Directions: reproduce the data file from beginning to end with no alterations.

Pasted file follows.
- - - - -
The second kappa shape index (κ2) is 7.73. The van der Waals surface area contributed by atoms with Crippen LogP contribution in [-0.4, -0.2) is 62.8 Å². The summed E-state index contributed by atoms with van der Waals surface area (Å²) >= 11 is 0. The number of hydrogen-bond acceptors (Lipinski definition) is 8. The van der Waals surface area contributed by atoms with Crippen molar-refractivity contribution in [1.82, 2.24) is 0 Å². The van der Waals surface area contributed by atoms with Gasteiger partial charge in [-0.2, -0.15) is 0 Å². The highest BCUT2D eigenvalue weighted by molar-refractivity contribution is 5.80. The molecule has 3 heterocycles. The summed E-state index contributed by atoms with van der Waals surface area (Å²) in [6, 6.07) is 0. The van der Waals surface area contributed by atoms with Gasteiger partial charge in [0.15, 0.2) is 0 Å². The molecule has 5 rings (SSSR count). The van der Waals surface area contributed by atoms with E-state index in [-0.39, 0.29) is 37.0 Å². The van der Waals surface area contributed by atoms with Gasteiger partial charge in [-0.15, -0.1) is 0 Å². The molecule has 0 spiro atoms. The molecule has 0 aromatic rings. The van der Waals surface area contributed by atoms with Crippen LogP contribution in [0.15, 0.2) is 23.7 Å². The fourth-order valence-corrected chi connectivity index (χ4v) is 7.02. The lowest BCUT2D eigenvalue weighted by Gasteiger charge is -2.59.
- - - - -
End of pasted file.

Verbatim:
The second kappa shape index (κ2) is 7.73. The van der Waals surface area contributed by atoms with Crippen LogP contribution in [-0.4, -0.2) is 62.8 Å². The summed E-state index contributed by atoms with van der Waals surface area (Å²) >= 11 is 0. The number of hydrogen-bond acceptors (Lipinski definition) is 8. The van der Waals surface area contributed by atoms with Crippen molar-refractivity contribution in [1.82, 2.24) is 0 Å². The van der Waals surface area contributed by atoms with Gasteiger partial charge in [-0.2, -0.15) is 0 Å². The highest BCUT2D eigenvalue weighted by molar-refractivity contribution is 5.80. The molecule has 3 heterocycles. The summed E-state index contributed by atoms with van der Waals surface area (Å²) in [6, 6.07) is 0. The van der Waals surface area contributed by atoms with Gasteiger partial charge in [0.15, 0.2) is 0 Å². The molecule has 5 rings (SSSR count). The van der Waals surface area contributed by atoms with E-state index in [-0.39, 0.29) is 37.0 Å². The van der Waals surface area contributed by atoms with Gasteiger partial charge in [-0.15, -0.1) is 0 Å². The molecule has 0 spiro atoms. The molecule has 0 aromatic rings. The van der Waals surface area contributed by atoms with Crippen LogP contribution in [0.15, 0.2) is 23.7 Å². The fourth-order valence-corrected chi connectivity index (χ4v) is 7.02. The lowest BCUT2D eigenvalue weighted by Gasteiger charge is -2.59.